Last month the cabinet approved a construction plan for 867km of standard gauge lines in the northeastern part of Thailand through government-to-government cooperation between Thailand and China. The lines include Nongkhai-Nakhon Ratchasima-Kaeng Khoi-Map Ta Phut (734km) and Kaeng Khoi-Bangkok (133km). The projects will cost 350 billion baht and are scheduled to be completed in the next four years.

The National Legislative Assembly also voted on Dec 4 to approve a draft Memorandum of Understanding (MoU) on the China-Thailand railway deal, which paves the way for work to begin on building the first 1.435-metre standard gauge rail. Although the cooperation model and ways of financing are yet to be decided, both governments want the construction to start at the beginning of 2016.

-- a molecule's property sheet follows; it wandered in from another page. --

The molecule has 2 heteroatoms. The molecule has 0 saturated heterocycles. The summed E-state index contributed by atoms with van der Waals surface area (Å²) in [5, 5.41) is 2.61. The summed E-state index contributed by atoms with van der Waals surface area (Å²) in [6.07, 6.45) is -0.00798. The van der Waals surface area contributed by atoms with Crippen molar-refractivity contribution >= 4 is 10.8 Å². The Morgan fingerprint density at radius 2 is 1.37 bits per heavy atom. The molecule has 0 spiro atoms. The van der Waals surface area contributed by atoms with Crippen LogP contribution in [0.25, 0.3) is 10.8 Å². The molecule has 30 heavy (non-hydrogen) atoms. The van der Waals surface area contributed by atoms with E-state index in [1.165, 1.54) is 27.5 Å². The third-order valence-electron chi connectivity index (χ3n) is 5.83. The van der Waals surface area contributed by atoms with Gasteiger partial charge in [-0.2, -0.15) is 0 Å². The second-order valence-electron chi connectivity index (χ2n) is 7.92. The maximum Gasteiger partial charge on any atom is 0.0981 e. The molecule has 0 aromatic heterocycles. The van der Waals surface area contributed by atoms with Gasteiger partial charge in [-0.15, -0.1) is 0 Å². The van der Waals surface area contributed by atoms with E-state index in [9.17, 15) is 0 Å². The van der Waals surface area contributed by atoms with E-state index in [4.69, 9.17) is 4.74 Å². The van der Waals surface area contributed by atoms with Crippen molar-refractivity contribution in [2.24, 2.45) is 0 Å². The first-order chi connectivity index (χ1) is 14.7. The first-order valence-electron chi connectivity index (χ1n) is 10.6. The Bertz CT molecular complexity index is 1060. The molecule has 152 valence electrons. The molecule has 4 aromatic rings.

Such a major decision was not made easily. The current administration has weighed what to do based on studies carried out by the previous two administrations and on reviews of the leading technology around the world. China's offering stood out because of its high cost-effectiveness.

It is well known that China possesses the most comprehensive technology for high-speed railway systems, the best integration capability, the longest operating mileage, the highest operating speeds and the largest scale of railways under construction.

By the end of 2013, the total mileage of railways operating in China was 103,000km, including 11,000km of high-speed rail lines. A further 12,000km of high-speed rail lines is under construction.